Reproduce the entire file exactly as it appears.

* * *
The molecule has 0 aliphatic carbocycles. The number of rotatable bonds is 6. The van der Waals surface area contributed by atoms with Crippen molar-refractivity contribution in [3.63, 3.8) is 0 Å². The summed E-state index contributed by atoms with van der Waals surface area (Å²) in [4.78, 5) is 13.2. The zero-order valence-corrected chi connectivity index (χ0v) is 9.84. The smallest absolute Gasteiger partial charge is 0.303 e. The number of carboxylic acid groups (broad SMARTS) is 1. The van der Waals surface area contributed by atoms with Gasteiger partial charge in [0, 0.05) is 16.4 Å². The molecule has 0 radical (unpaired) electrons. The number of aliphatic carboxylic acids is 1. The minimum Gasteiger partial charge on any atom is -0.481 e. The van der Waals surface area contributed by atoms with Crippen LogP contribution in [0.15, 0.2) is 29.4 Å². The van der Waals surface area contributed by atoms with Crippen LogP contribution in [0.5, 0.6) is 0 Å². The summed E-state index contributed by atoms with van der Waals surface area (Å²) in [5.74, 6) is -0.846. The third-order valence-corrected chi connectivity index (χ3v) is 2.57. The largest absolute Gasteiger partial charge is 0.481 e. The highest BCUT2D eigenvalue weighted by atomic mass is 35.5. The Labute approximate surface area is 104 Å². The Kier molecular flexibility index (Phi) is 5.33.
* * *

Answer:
The molecule has 0 aliphatic carbocycles. The number of rotatable bonds is 6. The van der Waals surface area contributed by atoms with Crippen molar-refractivity contribution in [3.63, 3.8) is 0 Å². The summed E-state index contributed by atoms with van der Waals surface area (Å²) in [4.78, 5) is 13.2. The zero-order valence-corrected chi connectivity index (χ0v) is 9.84. The smallest absolute Gasteiger partial charge is 0.303 e. The number of carboxylic acid groups (broad SMARTS) is 1. The van der Waals surface area contributed by atoms with Gasteiger partial charge in [0, 0.05) is 16.4 Å². The molecule has 0 radical (unpaired) electrons. The number of aliphatic carboxylic acids is 1. The minimum Gasteiger partial charge on any atom is -0.481 e. The van der Waals surface area contributed by atoms with Crippen LogP contribution in [0.15, 0.2) is 29.4 Å². The van der Waals surface area contributed by atoms with Crippen LogP contribution in [0.5, 0.6) is 0 Å². The summed E-state index contributed by atoms with van der Waals surface area (Å²) in [5.74, 6) is -0.846. The third-order valence-corrected chi connectivity index (χ3v) is 2.57. The largest absolute Gasteiger partial charge is 0.481 e. The highest BCUT2D eigenvalue weighted by atomic mass is 35.5. The Labute approximate surface area is 104 Å². The Kier molecular flexibility index (Phi) is 5.33.